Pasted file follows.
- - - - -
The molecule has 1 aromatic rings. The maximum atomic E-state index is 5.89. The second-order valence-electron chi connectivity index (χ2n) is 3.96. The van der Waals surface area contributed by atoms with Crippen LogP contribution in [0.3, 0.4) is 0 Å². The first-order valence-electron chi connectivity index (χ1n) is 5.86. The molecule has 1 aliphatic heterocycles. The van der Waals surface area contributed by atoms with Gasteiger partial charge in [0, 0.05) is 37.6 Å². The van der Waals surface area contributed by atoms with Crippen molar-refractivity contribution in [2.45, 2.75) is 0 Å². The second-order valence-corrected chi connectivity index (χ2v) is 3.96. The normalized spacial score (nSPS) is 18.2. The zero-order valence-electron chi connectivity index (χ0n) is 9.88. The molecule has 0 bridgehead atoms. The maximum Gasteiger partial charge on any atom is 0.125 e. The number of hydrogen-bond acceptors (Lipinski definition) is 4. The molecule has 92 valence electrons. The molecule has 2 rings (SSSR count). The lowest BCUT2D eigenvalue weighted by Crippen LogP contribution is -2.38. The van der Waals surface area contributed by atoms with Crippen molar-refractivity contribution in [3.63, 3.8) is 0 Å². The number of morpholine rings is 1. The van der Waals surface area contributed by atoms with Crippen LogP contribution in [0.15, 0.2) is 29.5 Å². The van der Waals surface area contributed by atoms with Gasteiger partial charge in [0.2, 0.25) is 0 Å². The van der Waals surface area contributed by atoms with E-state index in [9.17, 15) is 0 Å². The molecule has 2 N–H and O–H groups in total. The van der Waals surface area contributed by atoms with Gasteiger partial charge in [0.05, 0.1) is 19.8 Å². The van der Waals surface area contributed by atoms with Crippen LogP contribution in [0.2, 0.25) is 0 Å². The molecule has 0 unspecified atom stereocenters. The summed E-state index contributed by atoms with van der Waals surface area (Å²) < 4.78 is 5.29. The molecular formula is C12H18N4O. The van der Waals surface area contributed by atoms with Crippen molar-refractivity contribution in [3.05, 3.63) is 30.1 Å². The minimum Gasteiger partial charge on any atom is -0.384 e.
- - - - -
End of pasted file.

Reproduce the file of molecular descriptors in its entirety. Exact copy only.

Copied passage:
The molecule has 1 aromatic rings. The maximum atomic E-state index is 5.89. The second-order valence-electron chi connectivity index (χ2n) is 3.96. The van der Waals surface area contributed by atoms with Crippen LogP contribution in [0.3, 0.4) is 0 Å². The first-order valence-electron chi connectivity index (χ1n) is 5.86. The molecule has 1 aliphatic heterocycles. The van der Waals surface area contributed by atoms with Gasteiger partial charge in [0, 0.05) is 37.6 Å². The van der Waals surface area contributed by atoms with Crippen molar-refractivity contribution in [2.45, 2.75) is 0 Å². The second-order valence-corrected chi connectivity index (χ2v) is 3.96. The normalized spacial score (nSPS) is 18.2. The zero-order valence-electron chi connectivity index (χ0n) is 9.88. The molecule has 0 bridgehead atoms. The maximum Gasteiger partial charge on any atom is 0.125 e. The number of hydrogen-bond acceptors (Lipinski definition) is 4. The molecule has 92 valence electrons. The molecule has 2 rings (SSSR count). The lowest BCUT2D eigenvalue weighted by Crippen LogP contribution is -2.38. The van der Waals surface area contributed by atoms with Crippen molar-refractivity contribution in [3.63, 3.8) is 0 Å². The number of morpholine rings is 1. The van der Waals surface area contributed by atoms with Crippen LogP contribution in [0.15, 0.2) is 29.5 Å². The van der Waals surface area contributed by atoms with Gasteiger partial charge in [0.2, 0.25) is 0 Å². The van der Waals surface area contributed by atoms with E-state index in [9.17, 15) is 0 Å². The molecule has 2 N–H and O–H groups in total. The van der Waals surface area contributed by atoms with Gasteiger partial charge in [0.05, 0.1) is 19.8 Å². The van der Waals surface area contributed by atoms with Crippen LogP contribution in [0.2, 0.25) is 0 Å². The molecule has 0 unspecified atom stereocenters. The summed E-state index contributed by atoms with van der Waals surface area (Å²) < 4.78 is 5.29. The molecular formula is C12H18N4O. The van der Waals surface area contributed by atoms with Crippen molar-refractivity contribution in [3.05, 3.63) is 30.1 Å². The minimum Gasteiger partial charge on any atom is -0.384 e.